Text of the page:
Last Thursday, the USDA introduced the replacement for their Pyramid, MyPlate. My first observation is they appear to have gone to great pains to ensure that it didn’t look like a Pie Chart! Although it might have made as much sense.
MyPlate has some good and bad points:
- Pro: It finally gives fruits and vegetables more emphasis, suggesting that they should be half of what is on your plate.
- Con: What the USDA considers grains encompasses everything from pasta to corn chips. This should really emphasize Whole Grains more and processed foods less.
- Pro: The plate concept is a good one, even if the suggested proportions are not ideal.
- Con: While the plate concept is more logical than the pyramid, there’s not enough information about the size of the plate or the portion sizes.
- Con: The suggestions for dairy are excessive, perhaps influenced by the dairy industry? If you dig deeper on the website, you’ll find a PDF that tells you that children ages 2-3 need 2 cups of dairy per day, ages 4-8 need 2 1/2 cups per day and everyone else (older children, teens and adults) need 3 cups per day. The reality is different. Most of us need no dairy at all. The suggestion is that we need it for calcium and Vitamin D. But be real. Dairy products are fortified with Vitamin D. And calcium? You’re better off getting that from the same source as cows – vegetables!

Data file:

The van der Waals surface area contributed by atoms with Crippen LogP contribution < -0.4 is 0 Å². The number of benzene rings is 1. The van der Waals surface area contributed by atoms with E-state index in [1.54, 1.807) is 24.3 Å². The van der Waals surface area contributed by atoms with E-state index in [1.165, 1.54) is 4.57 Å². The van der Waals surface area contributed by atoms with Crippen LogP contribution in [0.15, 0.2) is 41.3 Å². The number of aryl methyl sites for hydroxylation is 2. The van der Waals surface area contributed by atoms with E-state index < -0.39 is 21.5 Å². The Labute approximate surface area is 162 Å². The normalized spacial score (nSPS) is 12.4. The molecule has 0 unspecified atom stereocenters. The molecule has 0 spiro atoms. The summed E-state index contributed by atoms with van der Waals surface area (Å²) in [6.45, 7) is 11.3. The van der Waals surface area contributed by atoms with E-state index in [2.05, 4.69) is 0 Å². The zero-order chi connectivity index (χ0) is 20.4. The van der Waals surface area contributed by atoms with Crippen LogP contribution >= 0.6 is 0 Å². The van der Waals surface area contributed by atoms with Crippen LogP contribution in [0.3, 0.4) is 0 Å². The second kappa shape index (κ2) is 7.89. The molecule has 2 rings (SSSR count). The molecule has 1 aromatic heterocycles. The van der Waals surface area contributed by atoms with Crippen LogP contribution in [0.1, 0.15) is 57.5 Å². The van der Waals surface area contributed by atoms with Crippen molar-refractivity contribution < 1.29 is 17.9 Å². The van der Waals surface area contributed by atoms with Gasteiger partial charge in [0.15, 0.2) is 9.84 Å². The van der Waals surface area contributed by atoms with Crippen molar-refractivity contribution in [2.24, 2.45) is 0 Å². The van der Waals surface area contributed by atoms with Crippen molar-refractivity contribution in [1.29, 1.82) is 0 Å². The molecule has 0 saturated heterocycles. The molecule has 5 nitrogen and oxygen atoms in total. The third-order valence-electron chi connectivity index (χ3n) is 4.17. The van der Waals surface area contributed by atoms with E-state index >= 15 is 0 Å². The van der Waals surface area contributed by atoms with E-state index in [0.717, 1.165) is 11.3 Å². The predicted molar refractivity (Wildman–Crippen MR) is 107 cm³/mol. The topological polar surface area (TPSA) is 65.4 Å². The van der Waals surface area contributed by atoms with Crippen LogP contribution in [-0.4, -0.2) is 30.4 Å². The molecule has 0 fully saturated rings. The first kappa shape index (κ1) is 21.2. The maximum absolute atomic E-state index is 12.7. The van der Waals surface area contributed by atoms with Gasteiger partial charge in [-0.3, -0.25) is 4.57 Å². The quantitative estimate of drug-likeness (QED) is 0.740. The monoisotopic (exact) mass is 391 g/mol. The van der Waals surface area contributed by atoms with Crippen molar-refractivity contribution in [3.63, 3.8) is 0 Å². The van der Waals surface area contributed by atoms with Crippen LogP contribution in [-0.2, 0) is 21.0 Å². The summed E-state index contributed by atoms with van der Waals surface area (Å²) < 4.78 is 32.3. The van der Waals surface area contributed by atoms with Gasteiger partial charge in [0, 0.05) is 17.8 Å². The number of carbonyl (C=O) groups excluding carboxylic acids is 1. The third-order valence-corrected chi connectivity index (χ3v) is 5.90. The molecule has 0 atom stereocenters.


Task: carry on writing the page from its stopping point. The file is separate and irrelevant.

- Pro: If you read through all of the website, it does suggest that you limit sugary drinks.
- Con: There is no emphasis on either water – the one liquid we should consume most – or exercise – which is critical in controlling weight.
MyPlate is definitely a step in the right direction. But Marion Nestle, a professor of nutrition at NYU, was quoted in the New York Times as saying, “It’s better than the pyramid, but that’s not saying a lot.”